A recent Chronicle of Higher Education article asked eight deans from around the country what they wished they had known about the job before taking it. Not surprisingly, these high-level administrators stressed the importance of leadership training, budget management, communication skills, and the like.
Immediately after the article appeared, rumors began to circulate in the higher education community that the Chronicle had not published three contributions due to their provocative nature. After a bit of digging (and a $1500 expenditure from our Source Nurturance Fund), University Life succeeded in unearthing the suppressed commentaries. Read on.
Darson Wench, Dean of Old Testament Studies, Eczema Bible College, Murfreesboro, Tennessee: “How does one deal with pure, undiluted EVIL? I wish I had been better prepared to do battle with the influence of Satan in the everyday behavior of my colleagues. I naively believed that the Devil’s toxin would not pervade a bible college, but I was wrong. Lucifer has infected the bone marrow of this institution and poisoned all of those I interact with. Whenever I meet with the President, Provost, or department chairs, the smell of sulfur is overwhelming and I am powerless to resist the demands of their crimson-eyed laser-stares. If only I had read The Exorcist before coming here instead of that useless Dean’s Handbook my brother-in-law gave me.”
Maribeth Fraxson-Piff, Dean of Arts & Sciences, Bagatelle Veterinary College, Barton, Vermont: “Making people believe that you care about them, even when you don’t, is really crucial for a dean. Knowing how to fake sympathy and empathy is vital for survival. For example, I’m constantly dealing with freshly minted, purple-haired English PhDs who whine about teaching five courses a semester and laboring in a service department that doesn’t provide financial support for professional development. For the love of God, let’s break out the violins and start performing ‘Do You Hear the People Sing?’ from Les Miserables! You know you’re lucky to have a full-time job in this forsaken tundra of a state, right? But can I say that to them? Nooooo, of course not. I must meet their gaze with an expression of heartfelt compassion and assure them that I will lobby the Provost to reduce their teaching load to 4.5 courses a term and score them an Arby’s gift card for the next annual meeting of the Modern Language Association.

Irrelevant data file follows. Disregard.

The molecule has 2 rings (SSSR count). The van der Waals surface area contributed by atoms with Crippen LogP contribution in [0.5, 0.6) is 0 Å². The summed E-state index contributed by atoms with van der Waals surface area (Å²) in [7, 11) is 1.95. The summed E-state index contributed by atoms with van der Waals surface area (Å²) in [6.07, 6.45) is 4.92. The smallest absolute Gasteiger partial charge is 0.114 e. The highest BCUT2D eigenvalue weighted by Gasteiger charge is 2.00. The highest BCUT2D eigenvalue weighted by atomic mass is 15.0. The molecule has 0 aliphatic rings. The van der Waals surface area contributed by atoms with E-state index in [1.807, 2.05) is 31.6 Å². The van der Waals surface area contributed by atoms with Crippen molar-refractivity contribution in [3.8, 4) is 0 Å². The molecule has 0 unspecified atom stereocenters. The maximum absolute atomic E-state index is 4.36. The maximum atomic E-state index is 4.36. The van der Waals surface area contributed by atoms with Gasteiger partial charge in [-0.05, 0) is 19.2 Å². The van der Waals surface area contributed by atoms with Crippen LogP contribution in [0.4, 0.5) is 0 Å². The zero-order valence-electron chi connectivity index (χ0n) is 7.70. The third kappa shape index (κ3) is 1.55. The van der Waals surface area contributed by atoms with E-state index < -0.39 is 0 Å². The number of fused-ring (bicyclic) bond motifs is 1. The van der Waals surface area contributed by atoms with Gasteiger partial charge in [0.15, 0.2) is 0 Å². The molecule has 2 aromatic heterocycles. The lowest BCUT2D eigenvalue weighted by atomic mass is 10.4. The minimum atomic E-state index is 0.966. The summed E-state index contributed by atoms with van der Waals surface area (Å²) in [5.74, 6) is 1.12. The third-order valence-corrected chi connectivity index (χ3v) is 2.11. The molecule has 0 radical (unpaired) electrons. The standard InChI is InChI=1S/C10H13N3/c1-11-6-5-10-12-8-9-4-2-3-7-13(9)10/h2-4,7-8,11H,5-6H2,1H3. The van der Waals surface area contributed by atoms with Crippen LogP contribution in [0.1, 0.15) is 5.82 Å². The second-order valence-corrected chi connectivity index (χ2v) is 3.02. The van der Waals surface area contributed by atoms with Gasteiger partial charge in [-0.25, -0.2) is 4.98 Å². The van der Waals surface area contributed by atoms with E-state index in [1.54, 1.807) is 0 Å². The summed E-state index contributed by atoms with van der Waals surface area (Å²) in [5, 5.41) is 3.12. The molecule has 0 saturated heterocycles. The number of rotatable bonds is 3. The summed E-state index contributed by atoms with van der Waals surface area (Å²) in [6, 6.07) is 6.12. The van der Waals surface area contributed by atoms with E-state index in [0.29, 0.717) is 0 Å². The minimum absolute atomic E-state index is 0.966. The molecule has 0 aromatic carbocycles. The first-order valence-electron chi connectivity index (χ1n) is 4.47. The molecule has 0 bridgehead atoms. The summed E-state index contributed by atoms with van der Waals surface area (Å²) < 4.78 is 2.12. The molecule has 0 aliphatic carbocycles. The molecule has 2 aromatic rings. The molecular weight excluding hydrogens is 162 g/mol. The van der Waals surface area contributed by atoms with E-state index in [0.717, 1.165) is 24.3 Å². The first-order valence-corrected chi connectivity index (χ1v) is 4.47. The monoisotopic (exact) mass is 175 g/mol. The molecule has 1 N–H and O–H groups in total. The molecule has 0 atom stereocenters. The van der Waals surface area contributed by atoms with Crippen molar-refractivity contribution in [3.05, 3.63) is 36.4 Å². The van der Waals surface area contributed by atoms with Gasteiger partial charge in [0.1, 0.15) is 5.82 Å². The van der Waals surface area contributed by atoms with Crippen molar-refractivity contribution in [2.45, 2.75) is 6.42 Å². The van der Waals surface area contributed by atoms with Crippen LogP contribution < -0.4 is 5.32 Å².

“If only once, just once, I could simply sit there and proclaim, ‘I. DON’T. CARE.’
“But hey, nobody forced me to take this job.”
Spencer Craisin, Dean of the Business School, University of Missouri at Green Ridge: “When I became Dean, I had no idea what types of treats to put in the candy dish on my desk. Jolly Ranchers? Starbursts? Kale chips? Honey-roasted peanuts? Gummi Bears? Tic Tacs? Pork rinds? Hummus pebbles? It would have been nice if somebody had offered me advice about this. I don’t want to offend anyone. You know, I didn’t major in Cultural Sensitivity at Wharton; I was a Finance guy.
“And how about giving new Deans a pocket dictionary that includes the latest in academic jargon? I sat through an entire meeting with the Vice President for Diversity and Inclusion yesterday, where he talked at length about the impact of intersectionality on trans discourse. I thought he was referring to new traffic patterns in the campus parking lot. Well, that was embarrassing.”
There you have it. As Kermit famously sang, it’s not easy being green……or dean.